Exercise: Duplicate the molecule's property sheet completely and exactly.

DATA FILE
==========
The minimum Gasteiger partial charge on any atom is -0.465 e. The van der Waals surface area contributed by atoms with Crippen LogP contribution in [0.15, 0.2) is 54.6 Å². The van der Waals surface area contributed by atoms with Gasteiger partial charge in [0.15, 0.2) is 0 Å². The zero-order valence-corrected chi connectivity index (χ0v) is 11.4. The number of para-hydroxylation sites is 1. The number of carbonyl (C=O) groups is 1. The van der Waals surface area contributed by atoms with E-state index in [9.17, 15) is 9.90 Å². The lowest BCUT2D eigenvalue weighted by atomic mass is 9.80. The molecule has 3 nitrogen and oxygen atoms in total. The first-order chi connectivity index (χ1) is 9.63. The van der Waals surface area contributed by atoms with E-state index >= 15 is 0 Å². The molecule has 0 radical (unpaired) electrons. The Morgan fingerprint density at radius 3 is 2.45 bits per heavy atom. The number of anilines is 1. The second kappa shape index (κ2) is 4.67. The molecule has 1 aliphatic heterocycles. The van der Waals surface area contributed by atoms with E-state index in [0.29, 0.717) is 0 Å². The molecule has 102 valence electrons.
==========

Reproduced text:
The minimum Gasteiger partial charge on any atom is -0.465 e. The van der Waals surface area contributed by atoms with Crippen LogP contribution in [0.15, 0.2) is 54.6 Å². The van der Waals surface area contributed by atoms with Gasteiger partial charge in [0.15, 0.2) is 0 Å². The zero-order valence-corrected chi connectivity index (χ0v) is 11.4. The number of para-hydroxylation sites is 1. The number of carbonyl (C=O) groups is 1. The van der Waals surface area contributed by atoms with E-state index in [9.17, 15) is 9.90 Å². The lowest BCUT2D eigenvalue weighted by atomic mass is 9.80. The molecule has 3 nitrogen and oxygen atoms in total. The first-order chi connectivity index (χ1) is 9.63. The van der Waals surface area contributed by atoms with E-state index >= 15 is 0 Å². The molecule has 0 radical (unpaired) electrons. The Morgan fingerprint density at radius 3 is 2.45 bits per heavy atom. The number of anilines is 1. The second kappa shape index (κ2) is 4.67. The molecule has 1 aliphatic heterocycles. The van der Waals surface area contributed by atoms with E-state index in [0.29, 0.717) is 0 Å². The molecule has 102 valence electrons.